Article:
Bard College Clemente Course in Kingston Receives Grants from Ulster Savings Bank and First Niagara to Support Student Costs for 2013–2014 Program
KINGSTON, N.Y. – The Bard College Clemente Course in the Humanities in Kingston, which offers a college-level introduction to the humanities—philosophy, literature, U.S. history, art history, and critical thinking and writing—to adults living on low incomes, has won grants from two local banks to support student expenses for the 2013–2014 program. The Ulster Savings Bank Charitable Foundation awarded a $2,475 grant and First Niagara Foundation awarded a $2,000 grant to support student expenses such as transportation, books, and childcare.
“Bard College gratefully acknowledges and thanks First Niagara and Ulster Savings Bank for their generosity and belief in the power of education to change lives,” said Marina van Zuylen, academic director of the Clemente Course and professor of French and comparative literature at Bard, stressing how vital support from business leaders and others in the community is to the success of the program.
“First Niagara is proud to support this critically important program that offers economically disadvantaged residents a unique opportunity to enrich their lives and improve their careers through free college-level courses,” said Cathie A. Schaffer, regional president for First Niagara’s Tri-State Region. “We applaud Bard College for this innovative program.”
“This is a great opportunity for area residents to gain critical thinking and verbal/writing skills, at no cost, from a leading educational institution like Bard College,” said MaryRose Warcholak, executive director of the Ulster Savings Charitable Foundation. “We’re pleased to know that our foundation funds will help to empower these students to seek out more education and/or better employment opportunities.”
Now entering its third year, the Bard Clemente Course in Kingston is accepting applications for its 2013–2014 program. Students attend at no cost. Tuition, books, childcare, and transportation (within the Kingston area) will be provided. Students who successfully complete the course earn 6 college credits from Bard College.
“The Clemente Course at Bard College was an incredible experience for me,” said New Paltz resident Leslie Bender, a class of 2013 graduate. “This experience has changed the way I think about myself, and the world. Reading, writing, and examining classical literature and philosophy with the tutelage of our knowledgeable professors changed my feelings during a crucial time. The Clemente Course provided a nutritious solution for healing and growth, and I recommend it most highly to all.”
Classes will meet Tuesdays and Thursdays from 6 to 8 p.m., from October to June, at the Kingston Library. The deadline for applications is September 24. Applications are available at http://clemente.bard.edu/applying. Applicants must be: 16 years of age or older; living in a low-income household; able to read a newspaper in English; and highly motivated and committed. They must have the time and desire to attend classes regularly, complete assignments outside of class, and participate fully in the course for the entire nine-month term. Older adults are welcome. Applications are available at the Kingston Library, 55 Franklin Street, at the circulation desk during regular business hours. There is also a large six-panel display on view in the Kingston Library lobby that features information about the Clemente Course, including photos of previous classes and their commencements, testimonials from graduates, a list of donors, and a list of books that will be read in the upcoming course. For hours, please call 845-331-0507 or go to www.kingstonlibrary.org/hours.php. For more information about the Bard College Clemente Course in the Humanities in Kingston, please contact Marina van Zuylen at email@example.com, contact Erin Cannan at 845-758-7453, or visit http://clemente.bard.edu.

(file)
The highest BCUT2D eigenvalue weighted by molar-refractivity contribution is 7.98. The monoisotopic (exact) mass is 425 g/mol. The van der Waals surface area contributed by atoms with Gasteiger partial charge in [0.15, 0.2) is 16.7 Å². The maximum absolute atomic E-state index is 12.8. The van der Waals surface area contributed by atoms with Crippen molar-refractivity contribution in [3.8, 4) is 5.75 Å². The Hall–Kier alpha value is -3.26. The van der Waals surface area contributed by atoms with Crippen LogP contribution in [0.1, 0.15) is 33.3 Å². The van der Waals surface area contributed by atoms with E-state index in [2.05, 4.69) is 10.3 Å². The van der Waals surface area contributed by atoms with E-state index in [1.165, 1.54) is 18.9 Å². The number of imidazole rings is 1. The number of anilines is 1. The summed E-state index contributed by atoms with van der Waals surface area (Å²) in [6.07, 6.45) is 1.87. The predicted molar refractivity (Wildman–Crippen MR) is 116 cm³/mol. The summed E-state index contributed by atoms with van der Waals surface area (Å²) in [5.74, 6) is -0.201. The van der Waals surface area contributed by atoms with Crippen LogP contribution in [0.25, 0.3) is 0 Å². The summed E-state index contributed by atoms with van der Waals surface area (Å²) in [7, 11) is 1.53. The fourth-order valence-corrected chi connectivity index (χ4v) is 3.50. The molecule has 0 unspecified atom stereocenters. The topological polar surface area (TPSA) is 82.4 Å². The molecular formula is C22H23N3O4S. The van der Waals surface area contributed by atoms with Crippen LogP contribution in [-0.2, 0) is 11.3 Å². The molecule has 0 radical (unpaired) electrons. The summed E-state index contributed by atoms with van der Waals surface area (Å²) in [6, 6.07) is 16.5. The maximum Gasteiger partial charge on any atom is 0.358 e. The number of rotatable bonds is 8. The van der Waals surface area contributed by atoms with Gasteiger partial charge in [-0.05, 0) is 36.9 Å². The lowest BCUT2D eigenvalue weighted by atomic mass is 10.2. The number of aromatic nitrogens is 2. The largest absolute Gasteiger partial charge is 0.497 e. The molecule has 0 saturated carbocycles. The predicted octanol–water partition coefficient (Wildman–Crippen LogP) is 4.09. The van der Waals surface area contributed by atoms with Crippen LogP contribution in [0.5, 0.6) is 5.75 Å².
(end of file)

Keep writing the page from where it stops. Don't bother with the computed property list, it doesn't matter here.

The Bard College Clemente Course in the Humanities provides free college-level instruction, for college credit, to economically disadvantaged individuals. Begun as a pilot project on the Lower East Side of Manhattan, the Clemente Course is currently in its 18th year of operation. Overall, the program has enrolled over 5,000 students. More than 2,000 have completed the course and earned college credit; and more than 1,500 students have transferred to four-year colleges and universities or plan to do so. The program is based on the belief that by studying the humanities, participants acquire the cultural capital, conceptual skills, and appreciation for reasoned discourse necessary to improve their societal situation. Clemente students receive 110 hours of instruction in five humanistic disciplines and explore the great works of literature, art history, moral philosophy, and American history. Instruction in critical thinking and writing is also offered. Bard grants a certificate of achievement to any student completing the Clemente Course and 6 college credits to those completing it at a high level of academic performance. For more information, please visit http://clemente.bard.edu/about/.
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